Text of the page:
In last month's article we discussed the importance of selecting the correct fuses for an application; not only when you first specify them, but also when you replace them. To aid in selection, manufacturers divide fuses into classes, specifying them alphabetically.

Classes H, K, and R are "full-size" fuses, often used in motor applications. You'll find all three classes with voltage ratings of 250V or 600V, while amp ratings range from one-eighth of an amp up to 600A. The critical differences lie in their interrupt capacities and current-limiting abilities.

Class H has a small interrupt capacity of 10,000A. Some are current-limiting, but only up to their interrupt capacity. You can't tell if they are current-limiting, because none of them are marked.

Class K fuses come in two interrupt ratings: 50,000A and 100,000A. All of them are current-limiting, usually either K1 or K5 (a K9 classification is now nearly obsolete). Despite their current-limiting abilities, none of them have current-limiting markings. Why? Because they are physically interchangeable with Class H fuses. This makes it possible to downgrade a current-limiting system by installing Class H fuses in place of Class K fuses.

Class R fuses help prevent system downgrading. In fact, this purpose was a main goal in their design. They have a fuse body allowing installation in a fuse clip that will reject both Class H and Class K fuses. Thus, with these fuses you cannot accidentally downgrade an electrical system designed to be current-limiting. Class R fuses, however, can replace either Class H or Class K, so you can easily upgrade installations with either of these fuses. In addition to having a universal interrupt capacity of 200,000A, all Class R fuses are current-limiting, with a rating of either RK-1 or RK-5. Of the two, RK-1 is more current-limiting, typically interrupting a short circuit in less than an eighth of a cycle; about two thousandths of a second.

Now let's see if you've been paying attention. You've just corrected a fault that blew a 250V/65A, Class K fuse in a motor starter. An identical replacement will not be available for 2 hr, but you must return the motor to service immediately. What are you going to do? A. Since you still have protection on the other two phases, you decide to jumper the fuseclips with a piece of wire. That gets the motor running, and you can replace the wire with the right fuse shortly. B. Joe says he's got a 600V/65A RK-1 fuse on the other side of the plant, but you'll have to run over and get it. C. You find a 250V/100A, Class K fuse in a nearby motor starter that's down for repairs.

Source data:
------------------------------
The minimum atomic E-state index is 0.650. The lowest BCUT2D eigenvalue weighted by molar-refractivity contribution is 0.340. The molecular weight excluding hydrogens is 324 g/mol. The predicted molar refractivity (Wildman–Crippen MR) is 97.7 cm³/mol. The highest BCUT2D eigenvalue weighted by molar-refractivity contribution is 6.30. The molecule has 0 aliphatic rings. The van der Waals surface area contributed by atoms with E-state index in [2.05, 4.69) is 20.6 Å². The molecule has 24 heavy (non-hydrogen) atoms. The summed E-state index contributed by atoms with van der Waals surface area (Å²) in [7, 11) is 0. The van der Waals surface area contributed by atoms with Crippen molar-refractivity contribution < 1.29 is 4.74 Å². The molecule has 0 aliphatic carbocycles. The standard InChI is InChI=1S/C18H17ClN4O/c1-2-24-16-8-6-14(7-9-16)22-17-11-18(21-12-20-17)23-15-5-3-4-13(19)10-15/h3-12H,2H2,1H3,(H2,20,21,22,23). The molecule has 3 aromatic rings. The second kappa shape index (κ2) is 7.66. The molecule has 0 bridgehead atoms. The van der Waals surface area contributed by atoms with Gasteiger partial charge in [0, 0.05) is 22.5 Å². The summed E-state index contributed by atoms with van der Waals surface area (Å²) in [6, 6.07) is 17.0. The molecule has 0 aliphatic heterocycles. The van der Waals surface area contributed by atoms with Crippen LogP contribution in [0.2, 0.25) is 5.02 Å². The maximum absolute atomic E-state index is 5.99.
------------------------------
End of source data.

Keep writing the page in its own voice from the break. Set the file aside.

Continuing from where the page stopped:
Circle the answer that makes the most sense, considering production demands. Or if you are up to a little more thinking, rate these in order of best solution to worst.

Of course, these aren't the only kinds of fuses. For example, Classes T, G, and CC are popular. If you're ever in doubt about fuse selection, consult the manufacturer's guide. Many of these are now available online. You can find manufacturer's Web sites on Just click on the link for "other sites."


Now, let's see how well you did. The best answer is "C." The amp rating is a little big, but it'll get the motor running. It also provides good short-circuit protection for the system. Don't forget to replace this fuse as soon as the right fuse arrives. You should document this fuse as needing replacement.

If you said "A," you need to rethink your philosophy on electrical work. Jumping fuse clips puts you, others, and the electrical system in serious danger. You never know when a short circuit is going to occur. Jumping fuse clips is never an option. Besides the physical danger, there are legal ramifications that could result in tremendous personal liability for you.

"B" looks good, but after you run across the plant, you'll find out Joe's 600V fuse won't fit into a 250V fuse clip. Last month's article on fuse sizes explains why this is so.